Getting the most out of your well-written speech

Are you speaking at a wedding this summer? Have you been given the joyous role of being best man to the groom?

Unless you’ve hired a speechwriter, chances are it’s caused you a bit of stress already. When you’re preparing a speech many questions can fly through a best man’s head. Unlike the groom speech and the father of the bride speech, the best man does have some pressure to fit the humour criteria. Is it funny? Is that joke too risky? Can I get away with that? Getting the balance is hard enough, but now you’ve jumped that hurdle, there’s the delivery to work on.

The writing and the delivery are equally important to a successful speech, in the same way diet and exercise are to healthy living. One doesn’t really work without the other.

Once you’ve nailed the content in your speech, it’s absolutely imperative that some time is spent focusing on the execution. I’ve seen this so many times as a professional speechwriter, a perfectly written speech can easily fall apart with a broken delivery.

The good news is it doesn’t require you to be a seasoned public speaker or a super-confident extrovert on the microphone. There are 3 key things to keep on top of and you shouldn’t go too far wrong.

1) Eye Contact

It’s fine to have some pointers jotted down in front of you, or even the whole speech on paper, but remember to always look up at the guests as you deliver a punchy joke or a warming reference. The paper in front of you should act as a reference point, not something to hide behind. You’re speaking to your guests, not a sheet of A4. Your words will have much more impact with visual engagement from the people in the room.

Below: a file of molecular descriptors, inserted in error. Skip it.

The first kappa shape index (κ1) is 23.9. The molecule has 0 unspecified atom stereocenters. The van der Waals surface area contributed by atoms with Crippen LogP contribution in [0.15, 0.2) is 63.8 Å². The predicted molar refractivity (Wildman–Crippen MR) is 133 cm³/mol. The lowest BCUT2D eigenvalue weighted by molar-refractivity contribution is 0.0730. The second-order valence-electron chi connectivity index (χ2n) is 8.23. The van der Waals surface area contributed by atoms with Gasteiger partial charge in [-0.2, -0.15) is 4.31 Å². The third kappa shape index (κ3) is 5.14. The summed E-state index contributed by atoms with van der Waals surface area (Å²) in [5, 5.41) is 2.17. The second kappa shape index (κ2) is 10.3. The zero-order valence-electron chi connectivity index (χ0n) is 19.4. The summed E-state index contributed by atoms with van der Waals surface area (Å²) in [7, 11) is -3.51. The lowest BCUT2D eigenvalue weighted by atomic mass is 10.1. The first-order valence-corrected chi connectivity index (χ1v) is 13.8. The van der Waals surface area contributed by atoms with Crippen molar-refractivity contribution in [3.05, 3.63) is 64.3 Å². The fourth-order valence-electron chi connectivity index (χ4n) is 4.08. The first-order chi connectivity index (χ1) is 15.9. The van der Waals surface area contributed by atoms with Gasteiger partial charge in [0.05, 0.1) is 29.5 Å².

2) Body Language

A great way to engage the guests and focus their attention is to use hand gestures to add substance to your spoken word. It’s scientifically proven to complement your delivery. It shouldn’t just be left to the board room or corporate office, it will go down a treat at the wedding too.

3) Pace

Speaking too quickly just to get it finished is a common mistake best men can make when delivering their speech. Keep the speed down to a conversational rhythm of around 130 words per minute and the pace is guaranteed to resonate more with the guests and how they absorb your message.

These three techniques will make sure you get the most out of all your hard work on preparing the speech. After the speech you can then enjoy the shower of compliments that await you!